This week I’m continuing my periodic COVID-19 series: Tales of Takeout, wherein I visit restaurants to scout out their takeout cuisine and options. Some eateries are better suited to takeout than others. Frankly, I was surprised that a sushi restaurant – Nikko Sushi & Ramen in Kaysville – is nailing the takeout experience. You might think that fresh sushi wouldn’t travel well or that ramen would be the wrong food to try and take home, but you’d be wrong, as I’ll illustrate.
When I first wrote about Nikko Sushi & Ramen back in early January, it was a much different world. But one thing hasn’t changed. What I said then is still true today: Nikko is the best restaurant you (probably) haven’t tried. And, although my wife and I chose to go the takeout route this past weekend, Nikko is open for dine-in customers as well as to-go orders.
To recap briefly, as I wrote a few months ago, the uber talented sushi chef and partner behind Nikko Sushi & Ramen is Sunny Tsogbadrakh, whose culinary credentials include Mikado and Naked Fish in SLC. He is also a super friendly guy who is a fountain of sushi knowledge whether you’re a sushi rookie or an old pro.
To my surprise, virtually all of the dishes on the regular Nikko menu are available to go. And the choices range from starters and salads to bento boxes, ramen, sushi rolls, nigiri, sashimi and desserts. Even entrees such as Miso Glazed Salmon, Donburi, Katsucurry, Tonkatsu, and Teriyaki dinners can be enjoyed at home.
Since sushi is best when it’s not ice cold, sushi rolls, nigiri and even sashimi actually travel well and are surprisingly good at home. Of course, I’d normally prefer to sit at the sushi bar and chat with Sunny during dinner, but indulging in takeout from Nikko while watching the new season of Fargo is pretty special, too. And, if sushi rolls are your thing you’ll be happy to know that Nikko is currently offering a buy one get one for half-off special on rolls.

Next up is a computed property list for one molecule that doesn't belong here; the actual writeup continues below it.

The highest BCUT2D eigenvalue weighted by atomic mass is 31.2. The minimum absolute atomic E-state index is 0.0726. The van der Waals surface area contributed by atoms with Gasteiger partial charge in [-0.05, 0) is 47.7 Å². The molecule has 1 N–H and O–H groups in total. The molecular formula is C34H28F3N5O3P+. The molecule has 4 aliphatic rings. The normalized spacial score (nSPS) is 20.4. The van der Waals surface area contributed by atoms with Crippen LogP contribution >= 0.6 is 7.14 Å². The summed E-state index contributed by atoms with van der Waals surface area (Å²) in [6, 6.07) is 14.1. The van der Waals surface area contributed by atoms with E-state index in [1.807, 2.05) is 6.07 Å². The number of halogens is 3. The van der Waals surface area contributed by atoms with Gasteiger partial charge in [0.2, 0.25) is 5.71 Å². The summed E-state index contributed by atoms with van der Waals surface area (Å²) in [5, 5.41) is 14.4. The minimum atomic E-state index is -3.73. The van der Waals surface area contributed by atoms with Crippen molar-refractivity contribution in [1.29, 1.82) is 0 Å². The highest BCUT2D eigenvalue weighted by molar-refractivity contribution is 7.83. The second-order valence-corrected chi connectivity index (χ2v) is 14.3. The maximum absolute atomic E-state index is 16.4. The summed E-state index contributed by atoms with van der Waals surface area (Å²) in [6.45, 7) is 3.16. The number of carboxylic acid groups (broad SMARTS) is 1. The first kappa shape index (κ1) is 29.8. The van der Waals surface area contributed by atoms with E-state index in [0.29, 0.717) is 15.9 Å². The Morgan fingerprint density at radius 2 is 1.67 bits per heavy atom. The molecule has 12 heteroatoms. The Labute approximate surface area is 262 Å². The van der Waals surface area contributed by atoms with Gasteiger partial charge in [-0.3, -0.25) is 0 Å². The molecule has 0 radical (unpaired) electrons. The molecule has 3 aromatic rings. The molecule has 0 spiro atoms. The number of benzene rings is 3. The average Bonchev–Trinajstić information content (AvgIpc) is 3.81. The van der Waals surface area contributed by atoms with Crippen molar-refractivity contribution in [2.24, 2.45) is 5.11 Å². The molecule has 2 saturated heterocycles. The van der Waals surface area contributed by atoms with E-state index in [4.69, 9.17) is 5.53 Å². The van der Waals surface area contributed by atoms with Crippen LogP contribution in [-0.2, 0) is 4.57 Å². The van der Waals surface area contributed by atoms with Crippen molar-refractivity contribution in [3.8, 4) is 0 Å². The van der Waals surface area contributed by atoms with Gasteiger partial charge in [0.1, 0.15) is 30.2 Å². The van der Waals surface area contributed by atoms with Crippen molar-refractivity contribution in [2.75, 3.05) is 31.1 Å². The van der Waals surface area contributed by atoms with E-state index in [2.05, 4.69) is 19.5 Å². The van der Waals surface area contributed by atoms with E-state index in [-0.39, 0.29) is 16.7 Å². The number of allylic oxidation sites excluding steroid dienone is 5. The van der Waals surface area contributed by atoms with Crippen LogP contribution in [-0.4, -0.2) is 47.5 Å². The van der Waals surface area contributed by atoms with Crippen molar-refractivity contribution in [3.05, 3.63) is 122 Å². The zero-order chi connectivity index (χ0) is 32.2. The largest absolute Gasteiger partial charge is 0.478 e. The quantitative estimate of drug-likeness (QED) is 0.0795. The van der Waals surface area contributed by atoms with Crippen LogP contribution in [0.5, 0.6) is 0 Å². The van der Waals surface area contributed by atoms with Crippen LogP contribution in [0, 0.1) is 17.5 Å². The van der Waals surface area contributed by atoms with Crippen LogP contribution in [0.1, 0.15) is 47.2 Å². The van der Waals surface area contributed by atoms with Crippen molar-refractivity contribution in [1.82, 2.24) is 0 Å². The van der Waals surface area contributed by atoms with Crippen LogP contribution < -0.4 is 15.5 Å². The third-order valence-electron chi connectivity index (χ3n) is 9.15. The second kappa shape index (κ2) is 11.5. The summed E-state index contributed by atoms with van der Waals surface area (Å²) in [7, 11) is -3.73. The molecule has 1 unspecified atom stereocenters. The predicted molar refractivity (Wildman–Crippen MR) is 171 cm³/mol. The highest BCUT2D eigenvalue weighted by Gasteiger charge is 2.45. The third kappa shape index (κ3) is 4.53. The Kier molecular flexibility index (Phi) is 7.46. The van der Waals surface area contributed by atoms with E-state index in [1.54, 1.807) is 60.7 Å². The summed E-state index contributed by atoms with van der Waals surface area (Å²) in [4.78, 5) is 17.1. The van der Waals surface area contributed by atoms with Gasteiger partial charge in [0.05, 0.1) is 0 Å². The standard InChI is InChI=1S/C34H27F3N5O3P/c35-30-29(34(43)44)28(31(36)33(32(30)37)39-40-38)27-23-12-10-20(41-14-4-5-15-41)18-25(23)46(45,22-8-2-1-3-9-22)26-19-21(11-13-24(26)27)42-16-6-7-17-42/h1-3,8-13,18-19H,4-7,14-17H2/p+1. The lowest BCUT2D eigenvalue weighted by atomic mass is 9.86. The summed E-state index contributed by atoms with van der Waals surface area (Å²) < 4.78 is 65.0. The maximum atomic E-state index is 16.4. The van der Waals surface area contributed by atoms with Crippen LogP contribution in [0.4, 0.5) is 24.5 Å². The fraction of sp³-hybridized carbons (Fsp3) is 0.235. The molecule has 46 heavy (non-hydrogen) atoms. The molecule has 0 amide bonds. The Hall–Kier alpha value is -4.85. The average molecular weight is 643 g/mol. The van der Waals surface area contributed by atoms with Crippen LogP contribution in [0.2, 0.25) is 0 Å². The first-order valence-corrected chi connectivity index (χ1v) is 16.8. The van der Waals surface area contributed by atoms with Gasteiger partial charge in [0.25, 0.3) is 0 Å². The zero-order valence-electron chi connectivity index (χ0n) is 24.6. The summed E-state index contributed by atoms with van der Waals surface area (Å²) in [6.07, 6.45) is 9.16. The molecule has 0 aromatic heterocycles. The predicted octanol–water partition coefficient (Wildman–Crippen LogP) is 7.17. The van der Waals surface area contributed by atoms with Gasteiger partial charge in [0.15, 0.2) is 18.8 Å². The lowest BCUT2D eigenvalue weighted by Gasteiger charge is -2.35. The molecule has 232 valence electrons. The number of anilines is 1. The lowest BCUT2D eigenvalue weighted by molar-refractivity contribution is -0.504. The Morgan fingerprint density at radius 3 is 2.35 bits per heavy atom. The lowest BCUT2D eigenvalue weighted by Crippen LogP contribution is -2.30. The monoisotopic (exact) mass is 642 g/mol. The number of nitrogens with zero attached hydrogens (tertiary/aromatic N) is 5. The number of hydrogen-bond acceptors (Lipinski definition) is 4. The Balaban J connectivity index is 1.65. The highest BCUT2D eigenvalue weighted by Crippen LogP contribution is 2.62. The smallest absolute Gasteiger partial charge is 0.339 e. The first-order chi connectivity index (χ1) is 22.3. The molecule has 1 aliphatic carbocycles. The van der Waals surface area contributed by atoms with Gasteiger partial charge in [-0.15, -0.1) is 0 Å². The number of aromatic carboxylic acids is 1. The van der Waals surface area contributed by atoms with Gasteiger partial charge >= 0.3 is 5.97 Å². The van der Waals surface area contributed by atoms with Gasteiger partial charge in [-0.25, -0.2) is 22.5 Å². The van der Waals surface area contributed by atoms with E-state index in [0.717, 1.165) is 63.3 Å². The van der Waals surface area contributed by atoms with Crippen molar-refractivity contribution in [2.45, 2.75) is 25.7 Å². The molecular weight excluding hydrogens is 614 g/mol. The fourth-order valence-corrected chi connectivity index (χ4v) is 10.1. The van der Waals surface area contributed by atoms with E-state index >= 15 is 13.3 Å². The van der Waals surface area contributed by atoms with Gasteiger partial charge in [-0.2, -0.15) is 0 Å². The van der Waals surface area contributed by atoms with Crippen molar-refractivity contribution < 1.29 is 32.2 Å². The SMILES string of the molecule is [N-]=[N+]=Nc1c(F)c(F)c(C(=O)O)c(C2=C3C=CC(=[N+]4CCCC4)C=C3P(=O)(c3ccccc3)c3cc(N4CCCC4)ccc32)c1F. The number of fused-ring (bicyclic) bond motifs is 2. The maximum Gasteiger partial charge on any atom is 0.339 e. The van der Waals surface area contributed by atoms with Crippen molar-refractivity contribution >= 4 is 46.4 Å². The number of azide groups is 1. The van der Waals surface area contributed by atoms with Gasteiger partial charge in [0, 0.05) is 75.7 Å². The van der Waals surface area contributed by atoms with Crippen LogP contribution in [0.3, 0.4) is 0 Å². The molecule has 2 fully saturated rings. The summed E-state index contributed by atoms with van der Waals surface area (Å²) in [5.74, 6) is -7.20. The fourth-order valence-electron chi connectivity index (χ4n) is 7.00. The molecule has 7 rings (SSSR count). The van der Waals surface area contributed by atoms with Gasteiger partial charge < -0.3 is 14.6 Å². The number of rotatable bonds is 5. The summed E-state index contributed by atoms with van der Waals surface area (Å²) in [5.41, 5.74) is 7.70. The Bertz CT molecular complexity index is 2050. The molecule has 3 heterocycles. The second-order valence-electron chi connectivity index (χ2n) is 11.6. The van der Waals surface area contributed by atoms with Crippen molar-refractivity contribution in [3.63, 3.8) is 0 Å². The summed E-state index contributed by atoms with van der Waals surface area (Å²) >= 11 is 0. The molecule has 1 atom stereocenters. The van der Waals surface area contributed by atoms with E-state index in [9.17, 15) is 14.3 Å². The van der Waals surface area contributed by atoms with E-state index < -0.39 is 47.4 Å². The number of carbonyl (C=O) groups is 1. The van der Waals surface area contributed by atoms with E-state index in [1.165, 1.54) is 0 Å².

We began by enjoying a sushi roll from Nikko’s “Comfort Rolls” menu, a classic Spicy Tuna ($6) roll. A tuna roll can be pretty routine, but even a simple roll like this one is special in Sunny’s hands. It’s gorgeous sashimi grade tuna wrapped in rice and nori with avocado and sprouts. One difference in this and more mundane tuna rolls elsewhere is the homemade spicy kewpie-style sauce that sets it apart.
To help balance out the spiciness of the tuna roll, we shared an exquisite tasting roll called the Summer Fling ($11). It’s an explosion of flavors on the palate: escolar and mango, rolled with rice and topped with salmon and thinly-sliced kiwi with amazing amazu sauce. Simply put, this is one of the tastiest things I’ve ever put in my mouth.
To be honest, I was skeptical about ordering Tonkotsu Ramen ($11) for takeout. I feared that the noodles would be a mushy mess by the time I got it home. But I was wrong. At Nikko, Sunny puts the luscious pork bone ramen broth with black garlic oil in one container and the ramen fixings – noodles, fish cake, pork chashu, cooked egg, nori and scallions in a separate to go container. So at home, you just mix the perfectly pre-cooked noodles, pork, broth and other ingredients together and you have perfect ramen in the comfort of your own dwelling.
My wife and I are both lovers of hot, spicy foods so jalapeños play a crucial part in our diets. Hence, we never visit Nikko without ordering the tasty Twilight ($11) roll. It’s a salmon, jalapeño and rice roll that is lovingly topped with tender escolar, avocado, heavenly-tasting yuzu-miso sauce and tobiko. And, since one can never have too much jalapeño, we also wolfed down a Sweet Jalapeño roll ($12). This one consists of cucumber and salmon topped with melt-in-the-mouth yellowtail belly, jalapeño slices, citrus tobiko and again, that incredible yuzu-miso sauce.
Well, whether you choose to enjoy Nikko’s killer cuisine at the restaurant in Kaysville or as takeout at home, you’ll be relishing the finest sushi and ramen that Davis County has to offer.
Photos by Ted Scheffler & Courtesy of Nikko
Culinary quote of the week:
“Teach a man to fish and you feed him for a lifetime. Unless he doesn’t like sushi, then you also have to teach him to cook.” — Auren Hoffman
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Originally trained as an anthropologist, Ted Scheffler is a seasoned food, wine & travel writer based in Utah. He loves cooking, skiing, and spends an inordinate amount of time tending to his ever-growing herd of guitars and amplifiers.
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